• A butterfly-shaped rash on the cheeks and bridge of the nose
  • Sensitivity to sunlight
  • Mouth ulcers
  • Hair loss
  • Fluid around the heart and/or lungs
  • Kidney problems
  • Anemia or other blood cell problems
  • Problems with memory and concentration or other nervous system disorders

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Vasculitis. Vasculitis is a general term for more than 20 different conditions characterized by inflammation of the blood vessels. These can affect blood flow to the organs and other body tissues. Vasculitis can involve any of the blood vessels.

Mixed connective tissue disease. People with MCTD have some features characteristic of several diseases, including lupus, scleroderma, polymyositis or dermatomyositis, and rheumatoid arthritis. When this occurs, doctors often make the diagnosis of mixed connective tissue disease.

While many people with mixed connective tissue disease have mild symptoms, others may experience life-threatening complications.

 

WebMD Medical Reference Reviewed by Sabrina Felson, MD on October 15, 2017

Sources

SOURCES:

National Jewish Health: "Undifferentiated Connective Tissue Disease (UCTD): Overview."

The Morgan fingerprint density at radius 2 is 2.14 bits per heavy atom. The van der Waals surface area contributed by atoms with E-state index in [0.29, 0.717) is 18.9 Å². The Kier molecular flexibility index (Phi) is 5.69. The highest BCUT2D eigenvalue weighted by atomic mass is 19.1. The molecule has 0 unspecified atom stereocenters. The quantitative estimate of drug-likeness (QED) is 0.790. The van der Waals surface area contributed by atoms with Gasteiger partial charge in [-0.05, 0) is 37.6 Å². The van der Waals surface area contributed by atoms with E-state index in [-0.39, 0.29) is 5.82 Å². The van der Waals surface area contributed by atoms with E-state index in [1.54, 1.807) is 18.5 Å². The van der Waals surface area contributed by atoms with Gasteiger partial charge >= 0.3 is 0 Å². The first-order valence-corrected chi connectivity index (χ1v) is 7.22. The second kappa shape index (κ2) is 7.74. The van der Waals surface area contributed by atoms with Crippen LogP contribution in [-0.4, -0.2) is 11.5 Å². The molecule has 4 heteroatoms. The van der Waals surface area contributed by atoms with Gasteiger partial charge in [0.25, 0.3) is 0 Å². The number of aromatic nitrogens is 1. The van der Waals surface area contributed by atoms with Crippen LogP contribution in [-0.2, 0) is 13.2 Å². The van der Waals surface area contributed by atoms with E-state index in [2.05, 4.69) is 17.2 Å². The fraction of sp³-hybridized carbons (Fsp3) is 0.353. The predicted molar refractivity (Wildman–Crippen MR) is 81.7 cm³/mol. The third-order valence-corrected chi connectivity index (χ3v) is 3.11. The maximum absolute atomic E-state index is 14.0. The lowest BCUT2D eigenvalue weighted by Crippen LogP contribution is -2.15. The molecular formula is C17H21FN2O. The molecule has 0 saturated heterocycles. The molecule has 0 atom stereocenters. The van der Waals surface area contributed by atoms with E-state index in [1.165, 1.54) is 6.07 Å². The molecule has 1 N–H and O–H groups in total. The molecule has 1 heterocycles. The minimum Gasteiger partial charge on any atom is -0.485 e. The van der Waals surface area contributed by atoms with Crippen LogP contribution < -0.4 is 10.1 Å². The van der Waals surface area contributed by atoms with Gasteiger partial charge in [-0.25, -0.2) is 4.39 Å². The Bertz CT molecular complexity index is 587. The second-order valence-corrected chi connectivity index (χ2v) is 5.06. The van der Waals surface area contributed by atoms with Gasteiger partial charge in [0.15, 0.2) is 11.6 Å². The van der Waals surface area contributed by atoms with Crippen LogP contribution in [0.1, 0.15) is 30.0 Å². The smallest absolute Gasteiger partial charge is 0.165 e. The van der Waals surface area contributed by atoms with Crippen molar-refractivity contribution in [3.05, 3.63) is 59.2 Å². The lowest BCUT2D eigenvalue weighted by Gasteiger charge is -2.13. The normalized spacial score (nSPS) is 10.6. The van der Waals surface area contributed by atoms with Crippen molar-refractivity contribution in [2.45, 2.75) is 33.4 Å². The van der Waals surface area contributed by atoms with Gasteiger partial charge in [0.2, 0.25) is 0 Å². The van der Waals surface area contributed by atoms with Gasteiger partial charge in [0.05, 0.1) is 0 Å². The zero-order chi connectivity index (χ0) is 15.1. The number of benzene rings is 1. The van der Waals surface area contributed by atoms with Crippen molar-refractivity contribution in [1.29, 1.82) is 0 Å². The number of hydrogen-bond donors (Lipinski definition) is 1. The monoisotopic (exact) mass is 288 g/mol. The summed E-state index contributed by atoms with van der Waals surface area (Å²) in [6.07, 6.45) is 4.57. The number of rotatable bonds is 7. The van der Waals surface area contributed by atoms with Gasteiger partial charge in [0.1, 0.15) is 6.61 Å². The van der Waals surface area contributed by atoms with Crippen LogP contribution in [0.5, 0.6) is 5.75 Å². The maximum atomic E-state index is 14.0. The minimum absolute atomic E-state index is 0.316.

MedlinePlus: "Connective Tissue Disorders."

National Institute of Arthritis and Musculoskeletal and Skin Diseases: "Questions and Answers about Heritable Disorders of Connective Tissue;" "Handout on Health: Scleroderma;" and "What Are Heritable Disorders of Connective Tissue? Fast Facts: An Easy-to-Read Series of Publications for the Public."

NYU Langone Medical Center: "Ehlers-Danlos Syndrome."

Indiana University-Purdue University: "Epidermolysis Bullosa simplex, Dowling-Meara/Kobner/Weber-Cockayne types."

Cedars-Sinai: "Marfan Syndrome," "Mixed Connective Tissue Disease," "Polymyositis and Dermatomyositis."

UAB Arthritis and Musculoskeletal Center: "Questions Patients Ask."

Arthritis Foundation: "What Is Rheumatoid Arthritis?"

American College of Rheumatology: "Scleroderma (Systemic Sclerosis)."

Sjögren's Syndrome Foundation: "What Is Sjögren's Syndrome?"

Robert Wood Johnson University Hospital: "Systemic Lupus Erythematosus (Lupus)."

University of Utah Vasculitis Center: "What is Vasculitis?"

Children's Hospital of Pittsburgh: "Vasculitis."